Merging Mappings for Weaving

A function takes one or more input values and produces an output value. For example, the square root function takes a set of real numbers or integers say, {25, 16, 9} and generates a different set of real numbers or integers in this case, {5, 4, 3}. Such a mapping can be stated as a rule (in other words, what we normally think of as a function), or as an enumeration {25:5, 16:4, 9:3}.

This abstruse factoid applies equally to mapping functions. Specification of mapping functions tends to focus on defining rules, but enumerations, while less sexy, are important when a rule can't easily be specified. It may even be the case that it's impossible to specify a rule. Both rules and correlations (enumerations of pairs of elements, one each from the source model and the target model) are both kinds of mapping functions.

For example, assume that a source model for a typical business is to be transformed into a database schema.

  • A Customer business entity would correspond with a Customer table that has columns for the Customer's SSN, Name, and Date Of Birth.

  • An Address object would correspond with an Address table that has columns for the City, its Postal Code, and the Street.

  • An Account business entity would correspond with an Account table that has columns for Account Number and Balance.

To represent the relation between Customers and their Accounts, there would be an additional Account Ownership table, with columns for the SSN of the Customers owning given Accounts and the Account Number of the Accounts owned by some Customers.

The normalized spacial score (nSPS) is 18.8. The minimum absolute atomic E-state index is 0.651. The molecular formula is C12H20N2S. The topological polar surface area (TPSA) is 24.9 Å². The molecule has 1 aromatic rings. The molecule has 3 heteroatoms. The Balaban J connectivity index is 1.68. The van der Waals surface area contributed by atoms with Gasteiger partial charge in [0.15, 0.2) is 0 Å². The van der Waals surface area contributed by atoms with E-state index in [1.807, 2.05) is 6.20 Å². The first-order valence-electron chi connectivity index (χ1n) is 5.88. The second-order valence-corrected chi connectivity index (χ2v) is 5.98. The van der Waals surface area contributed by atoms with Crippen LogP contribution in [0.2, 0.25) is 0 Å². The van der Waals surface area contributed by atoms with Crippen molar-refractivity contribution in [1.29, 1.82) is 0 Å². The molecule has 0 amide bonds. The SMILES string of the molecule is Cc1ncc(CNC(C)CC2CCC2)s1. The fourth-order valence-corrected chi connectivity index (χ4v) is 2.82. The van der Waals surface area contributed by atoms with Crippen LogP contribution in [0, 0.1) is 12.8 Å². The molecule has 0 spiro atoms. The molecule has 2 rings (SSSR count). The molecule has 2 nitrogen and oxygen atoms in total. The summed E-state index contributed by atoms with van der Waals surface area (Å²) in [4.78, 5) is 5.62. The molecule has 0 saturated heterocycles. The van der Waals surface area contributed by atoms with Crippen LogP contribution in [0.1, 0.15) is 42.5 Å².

The problem is to produce names for the tables and columns in the database. In general, there's no straightforward way of knowing that the Balance column of the Account table corresponds with the Balance attribute of the Account business entity. It might be possible to apply naming heuristics in this example, but that notion will certainly be shredded by real-world database administrators insisting on proven corporate database table-naming schemes. So, we need to correlate the elements in the source model with elements in the target model.

If the database naming convention is to name tables based on the class name and the type of entity (class or relation), then the correlations might look like this:

Source Model Class

Target Model Table







Similarly, if the convention is to name columns based on a four-character-maximum abbreviation based on the class name, and to limit column names to ten characters in total, then there will be another table that correlates source model attributes to target model columns:

Source Model Attribute

Target Model Column







In each table, the left-hand column identifies elements from the source model and the right-hand column captures the corresponding element in the target model.

As usual, the mapping function relies on elements of the metamodel. In the example, then, the mapping function declares a correlation between Attribute on the one hand and Column on the other. The mapping populates this correlation definition with values (Customer.Name, Cust_Name), (Account.Balance, Acct_Bal), and so forth. These correlations define join points; see (Mellor and Balcer) for more on this topic. We also provide a more detailed example in Chapter 9.

MDA Distilled. Principles of Model-Driven Architecture
MDA Distilled. Principles of Model-Driven Architecture
ISBN: B00866PUN2
Year: 2003
Pages: 134 © 2008-2017.
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